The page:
1. Healing in Herero culture and Namibian African independent churches

    Directory of Open Access Journals (Sweden)

    Selaelo T. Kgatla

    2015-09-01

    Full Text Available The current phenomenon of Namibian African Independent Churches (NAICs draws attention from various people in civil society in Namibia. Although the ministries of NAICs are engaged with activities which are unusual for Christian churches, such as healing the people, fighting against evil spirits and power, performing certain rituals, prophesying and leading the worship services with African Traditional Religion (ATR as a frame of reference in 21st century, they do have a very big influence on various aspects of society in Namibia, which cannot be ignored. This is because those activities are familiar to the everyday lives of Africans and in touch with their culture. With regards to this, this article focuses on the causes of integration or harmony between the Herero culture and the NAICs.

  2. Tacit consent: the Church and birth control in northern Italy.

    Science.gov (United States)

    Dalla-Zuanna, Gianpiero

    2011-01-01

    This article employs novel documentation to examine ways in which the Church's moral rules on contraception were (or were not) communicated to parishioners in a predominantly Catholic context in a period of rapid fertility decline: the diocese of Padua, in the northeastern Italian region of Veneto, during the first half of the twentieth century. The account is based on documents that have until now been overlooked: the moral cases discussed during the periodic meetings among Padua priests in the years 1916–58, and the written answers provided by priests in response to a question asked of them concerning their efforts to combat the limiting of births. This documentation reveals the limited effect on the reproductive behavior of the position of the Catholic Church against birth control.

  3. THE EVANGELICAL AS THE NATIVE IN THE “BROTHERS KARAMAZOV” AND IN “A WRITER’S DIARY” (1876–1877 BY FYODOR DOSTOEVSKY

    Directory of Open Access Journals (Sweden)

    Elena A. Fedorova

    2015-11-01

    Full Text Available The article identifi es the reasons for Fyodor Dostoevsky’s appeal to the traditions of Old Russian literature in “A Writer’s Diary” during the Russian-Turkish war. One of the main reasons is seeking for national foundations of Russian spirituality. The writer learned the world of medieval literacy getting acquainted with hagiography, walking, spiritual eloquence. Later Dostoevsky reverted to the Old Russian monuments in the course of his work on the novel “The Brothers Karamazov” (in particular on the chapter “Th e Russian Monk”. As follows from the comparison of the texts the dominant qualities of the ideal image of a Russian saint are repentance, humility and suff ering, desire for purifi cation, spiritual ability to resist the evil. The ideal form of existence of Russian people becomes conciliarism. The type of historicism is the movement to the Last Judgment. Gospel allusions and metaphors reinforce the author’s interpretation. Th us, Dostoevsky carries on the dialogue with the evangelical word at an ideological, imaginative, genre, motive and narrative level of the text. Th e hallmark of the works of Fyodor Dostoevsky who followed the evangelical tradition, becomes a dialogical word.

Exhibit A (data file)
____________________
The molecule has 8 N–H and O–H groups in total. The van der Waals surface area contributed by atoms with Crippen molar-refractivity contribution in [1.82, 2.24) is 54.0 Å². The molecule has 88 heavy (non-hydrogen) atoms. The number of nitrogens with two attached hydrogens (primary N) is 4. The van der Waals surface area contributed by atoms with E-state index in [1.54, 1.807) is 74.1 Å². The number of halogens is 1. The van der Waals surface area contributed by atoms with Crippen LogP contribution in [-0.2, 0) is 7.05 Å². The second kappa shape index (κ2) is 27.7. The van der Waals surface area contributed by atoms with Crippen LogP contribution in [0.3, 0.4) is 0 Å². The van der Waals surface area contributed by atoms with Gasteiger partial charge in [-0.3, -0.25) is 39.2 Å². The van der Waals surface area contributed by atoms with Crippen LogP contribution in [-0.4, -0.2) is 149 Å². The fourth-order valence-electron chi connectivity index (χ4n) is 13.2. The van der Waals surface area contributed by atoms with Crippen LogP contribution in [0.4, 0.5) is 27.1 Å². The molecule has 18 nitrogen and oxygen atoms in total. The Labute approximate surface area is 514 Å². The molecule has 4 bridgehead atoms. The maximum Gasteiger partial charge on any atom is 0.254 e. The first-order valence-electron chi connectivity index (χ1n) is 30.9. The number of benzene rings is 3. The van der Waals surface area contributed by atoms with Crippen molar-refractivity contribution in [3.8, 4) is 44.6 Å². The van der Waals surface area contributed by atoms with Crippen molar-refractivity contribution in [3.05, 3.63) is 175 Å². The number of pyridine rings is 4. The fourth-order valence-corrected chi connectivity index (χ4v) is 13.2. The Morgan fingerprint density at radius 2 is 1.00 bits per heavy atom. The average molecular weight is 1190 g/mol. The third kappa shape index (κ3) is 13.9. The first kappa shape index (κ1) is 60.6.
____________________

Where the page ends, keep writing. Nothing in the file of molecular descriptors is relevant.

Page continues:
4. A call to the Church: Embrace children with disabilities

    Directory of Open Access Journals (Sweden)

    Natalie Ann Flickner

    2015-01-01

    Full Text Available Children with Disabilities are one of the groups of children most in need globally. The author uses her personal story of growing up as a child with mild cerebral palsy to express her solidarity and highlight the multiple needs of children with disabilities around the world. These children should no longer be stigmatized by the world wide church but instead be embraced and ministered to in the name of Jesus.

  5. Church and state in South Africa and human rights

    Directory of Open Access Journals (Sweden)

    Piet J. Strauss

    2015-10-01

    Full Text Available After the Second World War, there was a universal rise and greater acknowledgement of human rights, which entered churches and ecumenical organisations’ way of thinking. Human rights influenced the church’s understanding of justice and human dignity both internally and externally. The concept of human dignity came from the biblical believe that man is created in the image of God. In South Africa human rights were also increasingly recognised and respected. A charter of human rights was included as chapter 2 of the 1996 Constitution and churches regard human dignity as a central tenet of their approach to members and non-members. Differences between church and state on the issue have arisen as the result of differences on the freedom of religion. Church and state in South Africa can complement each other in the promotion of human dignity. Opsomming: Kerk en staat in Suid-Afrika en menseregte. Na die Tweede Wêreldoorlog is menseregte wêreldwyd erken en aanvaar. Dit was ook die geval in kerke en ekumeniese organisasies. Menseregte het kerke se siening van geregtigheid en menswaardigheid in hulle interne sowel as eksterne optrede beïnvloed. Die begrip menswaardigheid het ontstaan uit die bybelse oortuiging dat die mens na die beeld van God geskape is. In Suid-Afrika is menseregte ook toenemend erken en aanvaar. ’n Verklaring van menseregte is as hoofstuk 2 in die 1996-grondwet ingesluit en kerke beskou menswaardigheid as toonaangewend in hulle benadering van mense binne en buite die kerk. Verskille tussen die kerk en die staat in Suid-Afrika oor menseregte het ontstaan as gevolg van verskille oor die inhoud van die vryheid van godsdiens. Teen hierdie agtergrond kan kerk en staat mekaar egter aanvul in die bevordering van menseregte.